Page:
I’m very attracted to all things old right now. Houses, furniture, perennials, trees, clothes, and women writers. I’m looking to them in the hope they’ll share some secrets they know about how to be old. They all seem so satisfied with their circumstances, yet they still face the perils of severe weather, pests, moths, diseases, accidents, and other conditions that may shorten their lifespan or their ability to endure. Somewhere during this past year, I’ve accepted that I’m old and feel no shame, no despair about it. In fact, I decided to inhabit it completely and explore it as an unknown territory, much as I would a city I’ve never been to before.

When I travel to an unknown city, I don’t restrict myself to the spaces the city wants you to see, the ones you’re told to visit in travel books, the famous works of art or restaurants, the best parts of itself. I also wander through the quarters where the unwelcome live, those who are poor, those relegated to the fringes. There’s a certain kind of art in those neighborhoods too, and it’s honest. Perhaps because I’ve been a social worker those parts of the city feel familiar and I’m not afraid to walk through them because I know grandmothers, fathers, aunts, sisters, and cousins and not aliens to be feared inhabit them. This will be my approach as I investigate how I and others are “being” old. What and how we are learning as we explore the parts of being old that are achingly, exquisitely beautiful and the parts that are not. New territories as we live and work longer and are different than those our mothers and grandmothers traversed.

I’ve missed doing research and having something to investigate that makes me quiver with curiosity and anticipation at what I will find. I don’t like that I haven’t been using my Ph.D. and the hard-earned skills it brought me. So I’m researching the condition of being old from the perspective of people who are experiencing it, not the younger ones who study it. I’m starting with the literature and reading what serious women writers and scholars have written about being old; Simone de Beauvoir, Virginia Woolf, Carolyn Heilbrun, and an anthology of black women writers edited by Carleen Brice called, Age Ain’t Nothing but a Number, to name a few whose books are stacked on my bedside table. I welcome your suggestions of others. I want to continue the discussion that’s already begun on this blog; what Germaine Greer calls, “ a space wherein a woman could give an account of her own strategy for coping with old age.”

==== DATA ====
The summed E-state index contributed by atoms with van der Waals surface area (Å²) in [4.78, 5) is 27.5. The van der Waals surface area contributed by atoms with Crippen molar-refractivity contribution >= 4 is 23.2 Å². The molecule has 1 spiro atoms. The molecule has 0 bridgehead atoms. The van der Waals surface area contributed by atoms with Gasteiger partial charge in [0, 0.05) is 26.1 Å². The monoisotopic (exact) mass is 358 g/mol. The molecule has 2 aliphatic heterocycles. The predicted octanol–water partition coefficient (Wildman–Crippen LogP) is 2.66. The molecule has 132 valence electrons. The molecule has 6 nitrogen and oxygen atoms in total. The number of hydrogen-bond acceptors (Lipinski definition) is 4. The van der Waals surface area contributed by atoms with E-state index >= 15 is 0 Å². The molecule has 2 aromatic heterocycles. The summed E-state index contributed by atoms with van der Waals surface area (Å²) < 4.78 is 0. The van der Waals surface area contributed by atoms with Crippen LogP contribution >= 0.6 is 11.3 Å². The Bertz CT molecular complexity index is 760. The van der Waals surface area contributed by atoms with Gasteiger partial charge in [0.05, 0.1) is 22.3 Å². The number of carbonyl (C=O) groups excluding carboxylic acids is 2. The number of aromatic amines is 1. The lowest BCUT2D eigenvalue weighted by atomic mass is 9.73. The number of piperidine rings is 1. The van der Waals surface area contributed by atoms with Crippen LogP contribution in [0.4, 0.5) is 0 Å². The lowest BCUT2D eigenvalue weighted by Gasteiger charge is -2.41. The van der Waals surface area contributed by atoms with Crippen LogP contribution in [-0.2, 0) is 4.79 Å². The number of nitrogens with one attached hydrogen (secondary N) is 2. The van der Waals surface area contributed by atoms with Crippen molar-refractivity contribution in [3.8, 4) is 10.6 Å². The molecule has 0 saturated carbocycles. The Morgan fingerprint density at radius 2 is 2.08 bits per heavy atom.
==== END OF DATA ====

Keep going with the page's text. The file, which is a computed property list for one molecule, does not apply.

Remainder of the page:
I’m going to keep saying I’m old over and over until it drains all the pejorative connotations from the word and the exuberant proclamations like, “60 is the new 40” which still seems to imply younger is better. Being old is not an either/or proposition. Our stories need to consider the different ways we experience and learn about being old based on our race, ethnicity, class, sexual identification, ability, spirituality, and class. There’s a history of groups reclaiming pejorative words used against them. So I’m reclaiming the word old because, as you know, I always believe we have the right to claim our own self-definition. I’m old and I’m going to figure out how to be old in a way to tell my story and invite you to tell me yours. I mean what’s the alternative to being old or what the dictionary defines as, “having lived for a long time”?

Probably because I’m obsessed with plants and gardens right now, I found this little device to frame questions; a rose, a bud, and a thorn. If you want to answer them from the perspective of being old, that’s fine, it can also apply to anything else: how you styled yourself this week, a relationship you’re working on, or a new project. I look forward to hearing what you have to say, as usual.


Rose: What is something that worked well for you this week?

Bud: What was something that is an area of opportunity or an idea to be explored?

Thorn: Something that isn’t working for you right now.